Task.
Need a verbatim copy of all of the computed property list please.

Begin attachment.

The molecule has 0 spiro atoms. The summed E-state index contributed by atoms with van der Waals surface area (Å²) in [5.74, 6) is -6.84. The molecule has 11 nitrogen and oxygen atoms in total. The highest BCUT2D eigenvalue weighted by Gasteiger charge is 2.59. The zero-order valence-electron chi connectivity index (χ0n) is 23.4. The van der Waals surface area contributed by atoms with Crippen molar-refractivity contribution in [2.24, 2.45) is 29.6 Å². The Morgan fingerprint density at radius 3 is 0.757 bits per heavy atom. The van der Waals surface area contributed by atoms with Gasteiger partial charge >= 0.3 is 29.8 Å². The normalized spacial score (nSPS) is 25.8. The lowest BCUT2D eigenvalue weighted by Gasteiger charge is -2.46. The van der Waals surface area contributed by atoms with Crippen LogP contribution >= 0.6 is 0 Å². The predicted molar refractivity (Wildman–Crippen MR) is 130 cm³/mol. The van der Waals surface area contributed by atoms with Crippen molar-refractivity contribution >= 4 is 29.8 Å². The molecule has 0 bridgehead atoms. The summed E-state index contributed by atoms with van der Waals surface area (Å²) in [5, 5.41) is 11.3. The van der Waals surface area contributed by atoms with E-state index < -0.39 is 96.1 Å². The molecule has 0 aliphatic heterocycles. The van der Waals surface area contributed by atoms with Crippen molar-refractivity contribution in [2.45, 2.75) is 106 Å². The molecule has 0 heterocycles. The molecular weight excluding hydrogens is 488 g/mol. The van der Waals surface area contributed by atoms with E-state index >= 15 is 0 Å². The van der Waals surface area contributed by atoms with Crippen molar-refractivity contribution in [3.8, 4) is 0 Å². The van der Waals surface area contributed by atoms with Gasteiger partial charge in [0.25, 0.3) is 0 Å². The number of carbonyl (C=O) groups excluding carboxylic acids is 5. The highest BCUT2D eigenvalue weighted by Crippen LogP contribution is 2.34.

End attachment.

The molecule has 0 spiro atoms. The summed E-state index contributed by atoms with van der Waals surface area (Å²) in [5.74, 6) is -6.84. The molecule has 11 nitrogen and oxygen atoms in total. The highest BCUT2D eigenvalue weighted by Gasteiger charge is 2.59. The zero-order valence-electron chi connectivity index (χ0n) is 23.4. The van der Waals surface area contributed by atoms with Crippen molar-refractivity contribution in [2.24, 2.45) is 29.6 Å². The Morgan fingerprint density at radius 3 is 0.757 bits per heavy atom. The van der Waals surface area contributed by atoms with Gasteiger partial charge >= 0.3 is 29.8 Å². The normalized spacial score (nSPS) is 25.8. The lowest BCUT2D eigenvalue weighted by Gasteiger charge is -2.46. The van der Waals surface area contributed by atoms with Crippen LogP contribution >= 0.6 is 0 Å². The predicted molar refractivity (Wildman–Crippen MR) is 130 cm³/mol. The van der Waals surface area contributed by atoms with Crippen molar-refractivity contribution >= 4 is 29.8 Å². The molecule has 0 bridgehead atoms. The summed E-state index contributed by atoms with van der Waals surface area (Å²) in [5, 5.41) is 11.3. The van der Waals surface area contributed by atoms with E-state index < -0.39 is 96.1 Å². The molecule has 0 aliphatic heterocycles. The van der Waals surface area contributed by atoms with Crippen molar-refractivity contribution in [2.45, 2.75) is 106 Å². The molecule has 0 heterocycles. The molecular weight excluding hydrogens is 488 g/mol. The van der Waals surface area contributed by atoms with E-state index >= 15 is 0 Å². The van der Waals surface area contributed by atoms with Crippen molar-refractivity contribution in [3.8, 4) is 0 Å². The van der Waals surface area contributed by atoms with Gasteiger partial charge in [0.25, 0.3) is 0 Å². The number of carbonyl (C=O) groups excluding carboxylic acids is 5. The highest BCUT2D eigenvalue weighted by Crippen LogP contribution is 2.34.